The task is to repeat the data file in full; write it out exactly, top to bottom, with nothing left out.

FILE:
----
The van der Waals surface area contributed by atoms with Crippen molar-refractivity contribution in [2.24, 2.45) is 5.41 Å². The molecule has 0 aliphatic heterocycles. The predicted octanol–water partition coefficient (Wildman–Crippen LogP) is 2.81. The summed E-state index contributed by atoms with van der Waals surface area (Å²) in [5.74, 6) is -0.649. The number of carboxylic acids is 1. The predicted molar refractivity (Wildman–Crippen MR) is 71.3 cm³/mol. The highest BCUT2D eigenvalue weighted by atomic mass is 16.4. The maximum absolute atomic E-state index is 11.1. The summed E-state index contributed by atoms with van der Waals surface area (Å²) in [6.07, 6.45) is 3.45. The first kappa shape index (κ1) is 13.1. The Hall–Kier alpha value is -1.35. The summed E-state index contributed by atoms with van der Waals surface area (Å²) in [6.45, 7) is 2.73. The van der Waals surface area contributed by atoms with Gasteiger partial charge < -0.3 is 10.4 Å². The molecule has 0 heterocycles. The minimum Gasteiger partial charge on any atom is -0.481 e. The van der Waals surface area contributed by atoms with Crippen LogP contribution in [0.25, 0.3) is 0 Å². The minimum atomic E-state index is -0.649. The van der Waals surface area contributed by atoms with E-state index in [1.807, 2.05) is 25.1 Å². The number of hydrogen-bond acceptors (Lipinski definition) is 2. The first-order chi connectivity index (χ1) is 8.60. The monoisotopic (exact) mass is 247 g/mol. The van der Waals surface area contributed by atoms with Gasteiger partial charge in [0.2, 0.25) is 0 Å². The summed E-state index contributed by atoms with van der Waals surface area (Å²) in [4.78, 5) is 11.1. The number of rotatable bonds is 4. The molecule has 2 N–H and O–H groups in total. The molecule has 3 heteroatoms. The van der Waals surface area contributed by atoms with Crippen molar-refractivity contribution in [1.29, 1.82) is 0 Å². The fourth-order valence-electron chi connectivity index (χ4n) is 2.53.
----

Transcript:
The van der Waals surface area contributed by atoms with Crippen molar-refractivity contribution in [2.24, 2.45) is 5.41 Å². The molecule has 0 aliphatic heterocycles. The predicted octanol–water partition coefficient (Wildman–Crippen LogP) is 2.81. The summed E-state index contributed by atoms with van der Waals surface area (Å²) in [5.74, 6) is -0.649. The number of carboxylic acids is 1. The predicted molar refractivity (Wildman–Crippen MR) is 71.3 cm³/mol. The highest BCUT2D eigenvalue weighted by atomic mass is 16.4. The maximum absolute atomic E-state index is 11.1. The summed E-state index contributed by atoms with van der Waals surface area (Å²) in [6.07, 6.45) is 3.45. The first kappa shape index (κ1) is 13.1. The Hall–Kier alpha value is -1.35. The summed E-state index contributed by atoms with van der Waals surface area (Å²) in [6.45, 7) is 2.73. The van der Waals surface area contributed by atoms with Gasteiger partial charge < -0.3 is 10.4 Å². The molecule has 0 heterocycles. The minimum Gasteiger partial charge on any atom is -0.481 e. The van der Waals surface area contributed by atoms with Crippen LogP contribution in [0.25, 0.3) is 0 Å². The minimum atomic E-state index is -0.649. The van der Waals surface area contributed by atoms with E-state index in [1.807, 2.05) is 25.1 Å². The number of hydrogen-bond acceptors (Lipinski definition) is 2. The first-order chi connectivity index (χ1) is 8.60. The monoisotopic (exact) mass is 247 g/mol. The van der Waals surface area contributed by atoms with Gasteiger partial charge in [0.2, 0.25) is 0 Å². The summed E-state index contributed by atoms with van der Waals surface area (Å²) in [4.78, 5) is 11.1. The number of rotatable bonds is 4. The molecule has 2 N–H and O–H groups in total. The molecule has 3 heteroatoms. The van der Waals surface area contributed by atoms with Crippen molar-refractivity contribution in [1.29, 1.82) is 0 Å². The fourth-order valence-electron chi connectivity index (χ4n) is 2.53.